Maples once described his process: “I first consider how a man has to walk a course to play it. You consider the desirability of the location and make it a point to eliminate blind par-3 holes. Make them so you play a 3-iron and up and with slightly sloping greens that hold a shot. I try to make my par 5s sufficiently difficult, tight fairways with bunkers.”

Pinehurst-based golf architect and historian Richard Mandell is an expert on the work of Ross. His book “Pinehurst: Home of American Golf” was named International Network Golf Book of the Year in 2007.

Mandell originally trained with Ellis’s son, Dan — who took over his father’s design business — and Mandell has renovated several Ellis Maples-designed courses around the state.

“(Ellis) Maples routed golf holes from high point to high point to high point,” Mandell said. “He preferred subtlety and simplicity that took advantage of the natural landscape and helped minimize construction and daily maintenance costs as well. He always believed the customer was right, too. He didn’t try to impose his thoughts on his clients. Instead, he gave them what they wanted.”

Said Mandell: “Maples’ ‘less is more’ philosophy led to a proliferation of simple, yet timeless golf course routings.”

Maples’ design firm eventually oversaw some 70 course design projects in six different states, most of them in North Carolina, South Carolina, Georgia, Tennessee and the Mid-Atlantic. His most well-known designs in the Tar Heel State are Linville’s Grandfather Golf and Country Club and The Dogwood course at Pinehurst’s Country Club of North Carolina (CCNC) — both perennially ranked among the state’s Top 20 — along with Pinehurst No. 5, Greensboro’s Forest Oaks, Bermuda Run in Clemmons and Brook Valley in Greenville.

Among his numerous talents, Maples was also an expert agronomist. He was the first to plant the less heat-tolerant bentgrass on green complexes in North Carolina east of the mountains at Pine Brook Country Club in Winston-Salem, now called Maple Chase Golf and Country Club.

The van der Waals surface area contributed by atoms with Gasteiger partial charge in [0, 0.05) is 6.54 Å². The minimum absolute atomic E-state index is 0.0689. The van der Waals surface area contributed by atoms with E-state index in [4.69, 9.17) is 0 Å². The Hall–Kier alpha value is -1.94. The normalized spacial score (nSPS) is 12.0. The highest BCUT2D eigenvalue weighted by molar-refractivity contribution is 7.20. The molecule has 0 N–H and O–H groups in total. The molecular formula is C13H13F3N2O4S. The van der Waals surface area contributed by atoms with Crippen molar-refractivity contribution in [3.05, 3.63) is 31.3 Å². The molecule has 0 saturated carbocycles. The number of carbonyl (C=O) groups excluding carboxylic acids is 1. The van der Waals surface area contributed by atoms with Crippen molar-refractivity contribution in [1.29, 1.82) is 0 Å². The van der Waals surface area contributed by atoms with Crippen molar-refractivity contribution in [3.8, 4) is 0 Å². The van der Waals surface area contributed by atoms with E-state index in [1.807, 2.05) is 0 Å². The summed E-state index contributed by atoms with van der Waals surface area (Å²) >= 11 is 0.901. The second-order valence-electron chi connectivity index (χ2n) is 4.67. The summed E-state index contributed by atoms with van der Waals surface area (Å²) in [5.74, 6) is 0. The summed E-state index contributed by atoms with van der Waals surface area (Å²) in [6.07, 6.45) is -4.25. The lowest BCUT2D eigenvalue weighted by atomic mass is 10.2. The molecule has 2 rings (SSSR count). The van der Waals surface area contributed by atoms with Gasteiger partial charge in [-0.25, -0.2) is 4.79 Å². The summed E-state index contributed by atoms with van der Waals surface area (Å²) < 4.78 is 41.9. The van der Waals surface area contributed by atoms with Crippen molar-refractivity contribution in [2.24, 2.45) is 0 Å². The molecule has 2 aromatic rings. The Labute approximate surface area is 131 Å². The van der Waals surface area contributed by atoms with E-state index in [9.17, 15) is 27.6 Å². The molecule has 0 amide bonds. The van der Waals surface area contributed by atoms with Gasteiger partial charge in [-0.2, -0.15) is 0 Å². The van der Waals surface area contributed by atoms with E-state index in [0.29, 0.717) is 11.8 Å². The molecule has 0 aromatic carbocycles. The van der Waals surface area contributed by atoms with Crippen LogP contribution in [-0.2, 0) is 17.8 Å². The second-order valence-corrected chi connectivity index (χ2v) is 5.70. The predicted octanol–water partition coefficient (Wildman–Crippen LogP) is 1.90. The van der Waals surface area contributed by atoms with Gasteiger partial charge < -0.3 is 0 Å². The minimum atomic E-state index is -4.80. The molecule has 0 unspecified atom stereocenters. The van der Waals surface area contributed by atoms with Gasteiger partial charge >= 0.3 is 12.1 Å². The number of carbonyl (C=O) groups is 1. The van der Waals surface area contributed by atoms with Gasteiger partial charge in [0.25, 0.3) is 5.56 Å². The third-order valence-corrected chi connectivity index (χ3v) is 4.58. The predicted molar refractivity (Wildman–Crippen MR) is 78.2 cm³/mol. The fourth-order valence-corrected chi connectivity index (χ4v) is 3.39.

Maples nickname was “Rooster” for the way he would strut around the fairways. “He was one tough little nut,” said the late Ed Seay, a Maples design associate who later joined forces with Arnold Palmer golf course design. “He was small physically, but he loomed large in life and in the golf business. He was quite a talent. I’ve never known anyone who could figure out a layout and grade the site in his mind at the same time.”
Maples, who Seay described as “a remarkable man,” could play, too. He once fired a 62 at Raleigh Country Club.

“Ellis never got the credit he deserves,” said the late Peggy Kirk Bell, who owned Pine Needles Resort for decades. “Not only was he a great designer, he was also a very good player and teacher of the game.”

Indeed, if Ross was the king of North Carolina golf course architects, Maples was his worthy heir. And his family lineage dating back to the mid-19th century continues today. Following Ellis’ death in 1984, son Dan took over the family design business. Dan is a past president of the American Society of Golf Course Architects.

Another son, Joe, is the retired head professional and superintendent at Boone Golf Club — an Ellis Maples creation — while his other two sons, David and Don, both work in course construction for brother Dan’s company.
“I guess golf has just been in our family’s blood,” Dan Maples told noted golf writer Lee Pace. “But with golf in the family and growing up in Pinehurst, I guess that’s about what you’d expect.”